My husband lost his arm in an accident on a farm and has been offered 145,000 Euros in loss of limb compensation by his employer´s insurance company. They say this is the upper limit that is published in the Book of Quantum and we will not get any more. Should we accept it?

Eoin P. Campbell, LL.B., Solicitor

Editor in Chief

Eoin P. Campbell

Question:

My husband lost his arm in an accident on a farm and has been offered 145,000 Euros in loss of limb compensation by his employer´s insurance company. They say this is the upper limit that is published in the Book of Quantum and we will not get any more. Should we accept it?

Answer:

Inasmuch much as the insurance company is correct in stating that their offer of loss of limb compensation is the maximum published in the Book of Quantum, your husband should not accept their offer without first undergoing a full assessment of his injury and its consequences.

The introduction to the Book of Quantum actually states “the Book only deals with compensation for pain and suffering. A claimant may also be entitled to claim under other headings for actual financial losses” and therefore it would appear that the insurance company have made no consideration for your husband´s possible future loss of earnings or the deterioration in his quality of life.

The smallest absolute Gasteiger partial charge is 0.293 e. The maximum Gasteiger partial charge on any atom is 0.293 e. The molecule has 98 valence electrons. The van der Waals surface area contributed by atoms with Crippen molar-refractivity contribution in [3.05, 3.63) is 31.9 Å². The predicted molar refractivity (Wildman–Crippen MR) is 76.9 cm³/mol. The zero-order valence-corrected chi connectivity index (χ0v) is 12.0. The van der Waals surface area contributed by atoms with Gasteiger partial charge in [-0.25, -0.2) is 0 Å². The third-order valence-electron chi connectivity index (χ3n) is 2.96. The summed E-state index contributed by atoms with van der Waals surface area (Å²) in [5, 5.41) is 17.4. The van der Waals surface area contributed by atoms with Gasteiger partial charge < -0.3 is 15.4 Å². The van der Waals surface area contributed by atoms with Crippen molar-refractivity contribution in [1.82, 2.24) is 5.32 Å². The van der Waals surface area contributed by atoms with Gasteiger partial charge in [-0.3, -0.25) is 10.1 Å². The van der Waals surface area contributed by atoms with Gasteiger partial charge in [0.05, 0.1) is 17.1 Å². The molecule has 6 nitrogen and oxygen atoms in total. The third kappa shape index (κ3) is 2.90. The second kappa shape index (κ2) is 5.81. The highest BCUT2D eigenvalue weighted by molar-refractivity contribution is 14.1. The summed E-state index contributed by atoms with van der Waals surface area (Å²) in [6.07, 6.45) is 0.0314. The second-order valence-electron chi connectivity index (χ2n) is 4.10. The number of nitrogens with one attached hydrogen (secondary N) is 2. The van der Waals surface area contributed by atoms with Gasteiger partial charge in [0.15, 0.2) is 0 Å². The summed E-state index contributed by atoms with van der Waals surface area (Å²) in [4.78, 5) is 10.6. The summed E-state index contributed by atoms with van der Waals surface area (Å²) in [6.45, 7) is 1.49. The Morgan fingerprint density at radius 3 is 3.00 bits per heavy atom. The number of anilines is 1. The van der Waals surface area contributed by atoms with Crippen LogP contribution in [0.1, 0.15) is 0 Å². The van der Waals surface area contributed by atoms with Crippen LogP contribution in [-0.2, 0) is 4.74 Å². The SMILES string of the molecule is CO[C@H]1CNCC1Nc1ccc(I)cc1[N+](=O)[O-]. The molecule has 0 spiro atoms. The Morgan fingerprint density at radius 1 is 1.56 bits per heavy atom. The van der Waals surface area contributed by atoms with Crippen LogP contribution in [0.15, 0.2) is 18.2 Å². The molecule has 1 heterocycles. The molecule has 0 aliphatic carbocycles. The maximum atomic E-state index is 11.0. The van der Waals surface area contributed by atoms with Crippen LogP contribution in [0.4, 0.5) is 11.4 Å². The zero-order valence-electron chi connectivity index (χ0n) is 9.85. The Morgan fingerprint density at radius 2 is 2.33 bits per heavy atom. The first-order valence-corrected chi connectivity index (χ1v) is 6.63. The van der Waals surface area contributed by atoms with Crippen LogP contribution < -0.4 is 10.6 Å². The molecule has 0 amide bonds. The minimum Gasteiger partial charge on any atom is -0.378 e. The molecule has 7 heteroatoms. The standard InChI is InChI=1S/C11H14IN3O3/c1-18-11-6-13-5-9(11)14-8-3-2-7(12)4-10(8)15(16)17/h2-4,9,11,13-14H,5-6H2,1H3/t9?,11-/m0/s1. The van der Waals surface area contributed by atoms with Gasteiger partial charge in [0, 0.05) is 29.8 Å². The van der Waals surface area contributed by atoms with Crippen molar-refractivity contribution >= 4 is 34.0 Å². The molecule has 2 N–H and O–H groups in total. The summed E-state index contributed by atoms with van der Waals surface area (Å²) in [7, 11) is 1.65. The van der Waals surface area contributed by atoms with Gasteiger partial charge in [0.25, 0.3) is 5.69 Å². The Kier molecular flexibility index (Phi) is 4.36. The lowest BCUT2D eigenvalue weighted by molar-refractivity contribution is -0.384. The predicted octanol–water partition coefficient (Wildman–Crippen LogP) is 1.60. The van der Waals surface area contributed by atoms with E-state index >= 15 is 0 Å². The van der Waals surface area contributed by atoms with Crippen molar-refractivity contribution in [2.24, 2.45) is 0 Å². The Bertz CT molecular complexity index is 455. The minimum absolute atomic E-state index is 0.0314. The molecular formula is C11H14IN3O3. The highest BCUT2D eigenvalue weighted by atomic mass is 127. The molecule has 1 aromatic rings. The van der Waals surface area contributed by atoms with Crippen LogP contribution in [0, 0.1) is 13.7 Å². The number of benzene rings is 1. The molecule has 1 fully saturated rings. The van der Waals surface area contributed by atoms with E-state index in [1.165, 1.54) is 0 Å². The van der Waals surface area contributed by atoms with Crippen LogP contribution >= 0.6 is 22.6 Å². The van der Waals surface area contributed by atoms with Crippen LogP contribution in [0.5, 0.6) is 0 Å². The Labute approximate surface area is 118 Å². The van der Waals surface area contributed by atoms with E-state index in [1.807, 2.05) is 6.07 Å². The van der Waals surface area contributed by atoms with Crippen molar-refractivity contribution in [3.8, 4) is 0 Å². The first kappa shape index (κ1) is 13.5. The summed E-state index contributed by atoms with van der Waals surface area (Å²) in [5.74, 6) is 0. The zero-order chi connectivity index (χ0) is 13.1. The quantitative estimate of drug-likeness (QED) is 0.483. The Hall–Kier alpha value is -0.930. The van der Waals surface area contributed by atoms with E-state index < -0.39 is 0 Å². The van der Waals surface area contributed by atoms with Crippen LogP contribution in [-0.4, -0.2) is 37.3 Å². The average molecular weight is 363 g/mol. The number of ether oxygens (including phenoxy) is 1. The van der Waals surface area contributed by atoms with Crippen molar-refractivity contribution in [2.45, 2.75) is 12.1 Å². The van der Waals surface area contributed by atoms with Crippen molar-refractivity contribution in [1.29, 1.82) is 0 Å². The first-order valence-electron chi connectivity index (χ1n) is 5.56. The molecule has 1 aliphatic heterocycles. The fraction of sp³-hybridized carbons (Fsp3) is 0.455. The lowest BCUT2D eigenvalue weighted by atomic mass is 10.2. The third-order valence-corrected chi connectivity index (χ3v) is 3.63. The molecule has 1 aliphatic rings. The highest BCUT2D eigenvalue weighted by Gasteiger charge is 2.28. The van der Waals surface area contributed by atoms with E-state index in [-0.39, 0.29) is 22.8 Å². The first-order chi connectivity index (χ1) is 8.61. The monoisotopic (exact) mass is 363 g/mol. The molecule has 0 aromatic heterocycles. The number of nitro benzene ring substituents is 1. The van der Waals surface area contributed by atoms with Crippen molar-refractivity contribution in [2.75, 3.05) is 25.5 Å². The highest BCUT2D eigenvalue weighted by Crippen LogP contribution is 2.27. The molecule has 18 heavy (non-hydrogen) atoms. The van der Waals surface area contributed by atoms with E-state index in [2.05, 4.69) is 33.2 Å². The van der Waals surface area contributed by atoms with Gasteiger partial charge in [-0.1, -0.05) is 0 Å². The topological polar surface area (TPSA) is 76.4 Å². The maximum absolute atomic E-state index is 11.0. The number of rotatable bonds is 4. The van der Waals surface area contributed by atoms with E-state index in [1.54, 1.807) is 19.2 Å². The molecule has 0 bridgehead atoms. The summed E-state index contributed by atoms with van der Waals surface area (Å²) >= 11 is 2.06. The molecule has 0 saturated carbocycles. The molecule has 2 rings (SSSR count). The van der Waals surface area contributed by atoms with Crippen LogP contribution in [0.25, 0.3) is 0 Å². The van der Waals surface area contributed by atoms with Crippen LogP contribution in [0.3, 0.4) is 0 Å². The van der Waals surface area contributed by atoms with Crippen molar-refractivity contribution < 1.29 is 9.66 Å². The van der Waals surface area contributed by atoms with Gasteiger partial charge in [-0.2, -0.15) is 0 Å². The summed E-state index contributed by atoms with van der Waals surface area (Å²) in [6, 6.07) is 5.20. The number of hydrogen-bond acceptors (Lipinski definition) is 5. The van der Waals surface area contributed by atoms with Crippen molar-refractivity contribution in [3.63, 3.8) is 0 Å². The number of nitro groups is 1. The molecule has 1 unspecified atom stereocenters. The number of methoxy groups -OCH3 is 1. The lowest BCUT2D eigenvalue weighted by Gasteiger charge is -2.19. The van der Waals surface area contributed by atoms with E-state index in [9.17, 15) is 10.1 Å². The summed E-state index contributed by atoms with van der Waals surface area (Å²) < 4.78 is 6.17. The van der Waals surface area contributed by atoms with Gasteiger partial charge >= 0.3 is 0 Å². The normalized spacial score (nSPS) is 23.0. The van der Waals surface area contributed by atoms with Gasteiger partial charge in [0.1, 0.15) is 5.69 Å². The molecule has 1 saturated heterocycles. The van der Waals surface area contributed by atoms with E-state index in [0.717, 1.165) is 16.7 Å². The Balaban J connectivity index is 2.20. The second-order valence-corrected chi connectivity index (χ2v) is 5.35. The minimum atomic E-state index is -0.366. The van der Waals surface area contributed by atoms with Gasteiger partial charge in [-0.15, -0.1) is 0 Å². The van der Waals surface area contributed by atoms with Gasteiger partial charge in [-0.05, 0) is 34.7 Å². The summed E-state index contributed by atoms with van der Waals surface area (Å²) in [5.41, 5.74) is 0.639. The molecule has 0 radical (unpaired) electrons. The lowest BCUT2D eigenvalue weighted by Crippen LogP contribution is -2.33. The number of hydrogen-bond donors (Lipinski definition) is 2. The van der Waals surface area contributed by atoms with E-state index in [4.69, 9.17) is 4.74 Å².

For example – should your husband been receiving an annual net income of 15,000 Euros from his employment, the insurance company´s offer of loss of limb compensation equates to less than ten years salary. If your husband is a young man, and unable to find alternative employment, the figure of 145,000 Euros appears to be woefully inadequate.

Furthermore, the offer of compensation for the loss of a limb accounts for only the physical pain and suffering that your husband experienced at the time of his accident on the farm. Should your husband be diagnosed with Post Traumatic Stress Disorder because of the violent nature of the accident in which he lost his arm, or develop chronic depression while still coming to terms with his incapacity, he would also be able to include his psychological injury in a claim for loss of limb compensation.

Your husband´s loss of limb compensation claim should also include a factor for “loss of amenity” – the lack of ability to perform everyday tasks and enjoy social and leisure pursuits. If, for example, your husband was a keen golfer, musician or budding chef, the loss of an arm would make a significant difference to his quality of life – more so than someone who enjoyed listening to music or watching the television.

Therefore, as you can see from above, no two claims for loss of limb compensation are identical – even when the nature of the injury are the same – and why it is suggested that you discuss your husband´s accident and injury with an experienced solicitor at the first possible opportunity and certainly before you accept an offer of compensation for the loss of a limb from the insurance company.